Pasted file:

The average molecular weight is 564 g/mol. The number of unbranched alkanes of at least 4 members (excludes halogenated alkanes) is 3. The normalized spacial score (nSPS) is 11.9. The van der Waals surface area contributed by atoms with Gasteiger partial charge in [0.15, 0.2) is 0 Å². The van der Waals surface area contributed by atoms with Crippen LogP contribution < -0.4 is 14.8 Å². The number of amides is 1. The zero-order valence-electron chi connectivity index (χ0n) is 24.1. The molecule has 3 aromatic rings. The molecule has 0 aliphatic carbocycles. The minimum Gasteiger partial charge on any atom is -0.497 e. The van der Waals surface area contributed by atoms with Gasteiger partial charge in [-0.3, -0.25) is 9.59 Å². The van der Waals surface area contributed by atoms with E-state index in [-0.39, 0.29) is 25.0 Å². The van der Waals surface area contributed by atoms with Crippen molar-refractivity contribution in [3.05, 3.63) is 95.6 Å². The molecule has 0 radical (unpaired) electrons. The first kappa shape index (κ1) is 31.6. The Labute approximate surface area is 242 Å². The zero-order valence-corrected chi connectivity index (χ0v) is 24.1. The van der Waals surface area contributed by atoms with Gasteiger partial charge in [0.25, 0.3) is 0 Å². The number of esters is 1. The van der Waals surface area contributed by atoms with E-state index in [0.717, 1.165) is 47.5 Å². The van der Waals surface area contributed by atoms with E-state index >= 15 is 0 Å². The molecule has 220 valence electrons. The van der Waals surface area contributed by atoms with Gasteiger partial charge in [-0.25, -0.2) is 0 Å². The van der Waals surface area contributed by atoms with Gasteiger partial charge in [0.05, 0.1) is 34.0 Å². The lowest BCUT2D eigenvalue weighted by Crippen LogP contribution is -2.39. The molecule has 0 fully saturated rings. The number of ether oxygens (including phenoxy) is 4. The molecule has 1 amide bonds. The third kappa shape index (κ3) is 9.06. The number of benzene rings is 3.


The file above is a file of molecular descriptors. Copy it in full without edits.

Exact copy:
The average molecular weight is 564 g/mol. The number of unbranched alkanes of at least 4 members (excludes halogenated alkanes) is 3. The normalized spacial score (nSPS) is 11.9. The van der Waals surface area contributed by atoms with Gasteiger partial charge in [0.15, 0.2) is 0 Å². The van der Waals surface area contributed by atoms with Crippen LogP contribution < -0.4 is 14.8 Å². The number of amides is 1. The zero-order valence-electron chi connectivity index (χ0n) is 24.1. The molecule has 3 aromatic rings. The molecule has 0 aliphatic carbocycles. The minimum Gasteiger partial charge on any atom is -0.497 e. The van der Waals surface area contributed by atoms with Gasteiger partial charge in [-0.3, -0.25) is 9.59 Å². The van der Waals surface area contributed by atoms with E-state index in [-0.39, 0.29) is 25.0 Å². The van der Waals surface area contributed by atoms with Crippen molar-refractivity contribution in [3.05, 3.63) is 95.6 Å². The molecule has 0 radical (unpaired) electrons. The first kappa shape index (κ1) is 31.6. The Labute approximate surface area is 242 Å². The zero-order valence-corrected chi connectivity index (χ0v) is 24.1. The van der Waals surface area contributed by atoms with Gasteiger partial charge in [0.25, 0.3) is 0 Å². The number of esters is 1. The van der Waals surface area contributed by atoms with E-state index in [0.717, 1.165) is 47.5 Å². The van der Waals surface area contributed by atoms with E-state index >= 15 is 0 Å². The molecule has 220 valence electrons. The van der Waals surface area contributed by atoms with Gasteiger partial charge in [-0.25, -0.2) is 0 Å². The van der Waals surface area contributed by atoms with Gasteiger partial charge in [0.05, 0.1) is 34.0 Å². The lowest BCUT2D eigenvalue weighted by Crippen LogP contribution is -2.39. The molecule has 0 fully saturated rings. The number of ether oxygens (including phenoxy) is 4. The molecule has 1 amide bonds. The third kappa shape index (κ3) is 9.06. The number of benzene rings is 3.